Today, an earth-shaken invention -- far older than
we'd think. The University of Houston's College of
Engineering presents this series about the machines
that make our civilization run, and the people
whose ingenuity created them.
We face an odd problem when
we look for the origins of our cleverest machines.
So many were invented in China and never plowed
into any mainstream of knowledge. So much
spectacular human ingenuity was poured into the
various Chinese royal courts and then forgotten.
That's the way it was with seismography.
"China has always been plagued with earthquakes."
observes historian Robert Temple. Some of them,
like the great earthquake of 1556, were just awful.
It killed 800,000 people. Down through the
millennia, the Chinese have left very good records
of those disasters.
So it was that Chang Heng, astronomer royal to the
Han Dynasty, invented an accurate seismograph in AD
132 -- 1600 years before anyone in the West did. It
was a large bronze urn with eight dragon heads
gazing outward in eight directions. Each dragon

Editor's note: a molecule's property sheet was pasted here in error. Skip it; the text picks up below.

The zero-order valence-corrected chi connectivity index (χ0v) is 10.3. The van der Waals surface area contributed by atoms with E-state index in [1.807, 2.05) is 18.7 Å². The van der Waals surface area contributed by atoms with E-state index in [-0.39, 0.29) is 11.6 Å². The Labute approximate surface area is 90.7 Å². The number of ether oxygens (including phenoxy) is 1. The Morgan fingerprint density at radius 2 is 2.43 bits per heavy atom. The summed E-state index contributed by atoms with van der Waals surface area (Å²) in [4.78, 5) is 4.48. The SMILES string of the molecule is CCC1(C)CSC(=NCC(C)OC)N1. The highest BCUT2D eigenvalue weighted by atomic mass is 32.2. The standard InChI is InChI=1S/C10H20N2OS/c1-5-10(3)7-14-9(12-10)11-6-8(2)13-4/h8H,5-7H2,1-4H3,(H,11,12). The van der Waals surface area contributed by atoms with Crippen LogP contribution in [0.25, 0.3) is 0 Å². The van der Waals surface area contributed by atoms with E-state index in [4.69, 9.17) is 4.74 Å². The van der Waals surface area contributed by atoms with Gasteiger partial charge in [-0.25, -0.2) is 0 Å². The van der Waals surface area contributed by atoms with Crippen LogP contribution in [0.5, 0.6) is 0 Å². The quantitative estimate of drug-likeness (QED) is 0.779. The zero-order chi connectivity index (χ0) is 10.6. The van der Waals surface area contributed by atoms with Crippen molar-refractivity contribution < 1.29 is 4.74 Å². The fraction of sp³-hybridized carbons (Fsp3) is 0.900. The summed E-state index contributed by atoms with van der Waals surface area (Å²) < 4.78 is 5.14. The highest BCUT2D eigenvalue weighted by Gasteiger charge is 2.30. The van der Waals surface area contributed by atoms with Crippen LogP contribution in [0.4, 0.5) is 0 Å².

held a ball in his mouth. Around the base of the
urn, under each dragon, sat a frog with his mouth
A delicate inverted pendulum was hidden in the urn.
The slightest seismic ripple moved it. The swinging
pendulum tapped a mechanism that dislodged one of
the balls. The ball fell from the mouth of the
dragon into the mouth of the frog below. It landed
with a great clang that announced the earthquake.
Knowing which frog had been fed, you could tell the
direction of the quake.
Members of the court thought the device had failed
when the alarm sounded one day and they felt
nothing. Doubt turned to astonishment a few days
later. A messenger arrived from a town 400 miles
away to report that it'd been savaged by an
Chinese writings talked about Chang Heng's
seismograph and ones like it until the Mongols
overran China. After that, it vanished as though it
had never been. The next seismograph was invented
in France in 1703. But seismography really started
up again -- and with pendulum devices -- only 130
Chinese seismography was no flash in the pan from a
one-time inventor. Chang Heng was brilliant. He
described a round earth in infinite space. He
invented lines of longitude and latitude. The
Chinese called that, "throwing a net over the
And why is such brilliance so badly remembered?
It's probably because people like Chang Heng were
tied so tightly to their patrons. They didn't
belong to the same loose, open communities of
freely moving scholars that have diffused knowledge
so effectively in the West.
I'm John Lienhard, at the University of Houston,
where we're interested in the way inventive minds